Artist Wayne Thiebaud discusses his appreciation and connection for Giorgio Morandi in the interview video THIEBAUD VIA MORANDI. Thiebaud began his artist career at the age of 14 years old drawing caricatures and is still known to this day for his cartoonist graphic abilities.
Since Thiebaud did not go to traditional art school, his apprenticeship was crafted and cultivated by the individual artist and graphic designer he interacted with. Later in his life Thiebaud was introduced to fine art. The tradition of fine art became vastly important and pivotal in his artists’ career and how influential masters such as Henri Matisse, Edgar Degas, Piet Mondrian are to the history of art.
These masters influenced not just contemporary paintings today but also commercial art and design. Peaked by this revelation for fine art painting his mentor at the time introduced him into the discipline of painting and its critical concerns about being a painter.
Caricature is a central aspect of all painting. Thiebaud richly concludes that caricature is probably the stylistic variance that can be determined in painting. For example if you look at works from the masters Bonnard or Giorgio Morandi, they are caricaturizing their form thus making their work unique. Colors, form… they are all representations of the artists’ caricatures in their artwork thus creating an identity for the artist.
Morandi’s work highly influences Thiebaud. In 1961 Thiebaud took a reproduction of Morandi’s and used the composition and form to create a painting unique to the artist that was keeping a somewhat similar nuance of color, form, value, and limitation of Morandi’s work. This intimate connection was Thiebaud’s first real introduction to feeling connected to Morandi.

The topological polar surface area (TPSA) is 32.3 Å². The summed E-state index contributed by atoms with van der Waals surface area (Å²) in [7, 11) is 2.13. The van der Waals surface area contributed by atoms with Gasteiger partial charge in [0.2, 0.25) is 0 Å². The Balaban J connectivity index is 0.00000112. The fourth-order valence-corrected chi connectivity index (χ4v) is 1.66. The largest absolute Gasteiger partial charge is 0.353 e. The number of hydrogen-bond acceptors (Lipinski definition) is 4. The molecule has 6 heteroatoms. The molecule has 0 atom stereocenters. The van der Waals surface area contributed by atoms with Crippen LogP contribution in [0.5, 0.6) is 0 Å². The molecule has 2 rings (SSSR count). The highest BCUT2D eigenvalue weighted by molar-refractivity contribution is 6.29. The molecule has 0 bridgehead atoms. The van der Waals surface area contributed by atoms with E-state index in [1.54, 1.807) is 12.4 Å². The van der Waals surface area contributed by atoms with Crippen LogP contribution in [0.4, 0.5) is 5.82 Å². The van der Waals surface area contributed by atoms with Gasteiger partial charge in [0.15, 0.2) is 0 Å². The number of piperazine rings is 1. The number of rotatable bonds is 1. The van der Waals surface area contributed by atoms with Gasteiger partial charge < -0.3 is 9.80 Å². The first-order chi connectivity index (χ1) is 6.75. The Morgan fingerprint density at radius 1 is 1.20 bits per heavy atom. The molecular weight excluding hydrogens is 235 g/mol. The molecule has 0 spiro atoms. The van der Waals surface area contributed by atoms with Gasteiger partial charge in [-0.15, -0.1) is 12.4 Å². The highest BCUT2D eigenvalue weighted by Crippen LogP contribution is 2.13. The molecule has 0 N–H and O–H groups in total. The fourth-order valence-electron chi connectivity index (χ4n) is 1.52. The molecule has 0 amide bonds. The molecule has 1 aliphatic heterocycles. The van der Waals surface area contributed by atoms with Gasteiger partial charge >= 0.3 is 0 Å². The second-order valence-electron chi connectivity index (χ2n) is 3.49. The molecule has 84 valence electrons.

As an American painter, Thiebaud’s work may seem to appear more comical in relation to Morandi’s work but it is evident how closely they relate in ways of pressure, tension, balance, and interaction between planes. Painters of all kinds embrace Morandi’s work because it is so rich in illusions and references dealing with painting’s components.
One of the ideas that paintings depend on is the completion and the viewer. If the viewer is overwhelmed by the painting, if there seems to be nothing for the viewer to do, then the question is why does the painting exist?! The interaction and dialogue is crucial to the life of the work. For more information regarding interview with Wayne Thiebaud, (click here).
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